Democratic nominee Walter F. Mondale's plan to reduce future budget deficits relies equally on tax increases and spending cuts but is shaped so that only about the top 40 percent of taxpayers would have to pay more.

The plan is a sharp departure from the tax patterns of the last four years. President Reagan has emphasized cuts in taxes rather than increases, though he has signed bills providing both. And the tax cuts Reagan has espoused have been relatively more generous to those in higher income brackets than to those below.

By requiring corporations to pay a minimum tax on their true incomes, Mondale would also reverse a second trend of recent years during which corporate income taxes have fallen to less than 9 percent of all federal receipts.

Mondale's plan would have the third effect of slowing interest payments on the rapidly rising national debt, the fastest growing part of the budget. The substantive spending cuts and higher taxes would mean the federal government would have to borrow less in coming years to finance deficits. This decline in borrowing would take pressure off interest rates. In fiscal 1989, the interest savings is estimated by Mondale to be $51 billion. That is almost a third of his contemplated total deficit reduction of $177 billion.

Mondale's plan is intended to bring down interest rates and reduce the value of the dollar abroad. High interest rates are hurting the housing industry and eventually will curtail business investments, according to Mondale advisers. At the same time, high rates are a major factor keeping the dollar's value high, which in turn limits America's ability to export goods.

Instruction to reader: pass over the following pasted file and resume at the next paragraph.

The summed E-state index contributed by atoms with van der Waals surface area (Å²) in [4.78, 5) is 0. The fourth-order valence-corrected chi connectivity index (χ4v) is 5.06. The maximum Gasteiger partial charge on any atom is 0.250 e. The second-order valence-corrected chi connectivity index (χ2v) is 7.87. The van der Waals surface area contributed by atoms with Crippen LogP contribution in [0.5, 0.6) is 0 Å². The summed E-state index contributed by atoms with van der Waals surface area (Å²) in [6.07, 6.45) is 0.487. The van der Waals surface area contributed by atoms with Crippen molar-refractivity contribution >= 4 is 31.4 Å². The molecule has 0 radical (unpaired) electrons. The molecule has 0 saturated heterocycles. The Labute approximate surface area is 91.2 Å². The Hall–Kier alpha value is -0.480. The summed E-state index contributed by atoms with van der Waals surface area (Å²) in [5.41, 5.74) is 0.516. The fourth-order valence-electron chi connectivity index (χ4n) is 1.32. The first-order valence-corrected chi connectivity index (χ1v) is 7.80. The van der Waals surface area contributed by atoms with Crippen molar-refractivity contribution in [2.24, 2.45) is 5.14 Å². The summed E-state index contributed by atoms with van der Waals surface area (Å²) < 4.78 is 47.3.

Some of the larger Mondale proposals -- in particular for reducing farm price supports and health-care costs -- have also been voiced by the Reagan administration.

But Mondale also wants to trim defense spending by $25 billion in fiscal 1989 -- about a 6 percent cut in the estimated cost of the Reagan defense program that year -- while boosting spending a net of about $22 billion for selected social programs that have been reduced under Reagan.

Altogether, the tax increases and spending cuts would reduce the deficit from $263 billion in 1989, the level estimated by the Congressional Budget Office, to $86 billion.

The administration, forecasting considerably stronger economic growth and much lower interest rates than the CBO, last month put the 1989 deficit at $161.7 billion. It also proposed some $22.4 billion worth of spending cuts and small tax increases to reduce that figure to $139.3 billion.

The new Mondale tax plan would modify tax indexing for about 40 percent of taxpayers, cap the benefits to the highest 6 percent or 7 percent of taxpayers from the final installment of the three-year Reagan cut in tax rates and apply a 10 percent surcharge to a portion of the taxes paid by about the top 1.5 percent of taxpayers.

Mondale would allow indexing to take effect next year as planned for families earning $25,000 or less and individuals earning $15,000 or less. Tax brackets for higher-earning families and individuals would be indexed if inflation was greater than 4 percent a year. Indexing was designed to end the hidden tax of inflation.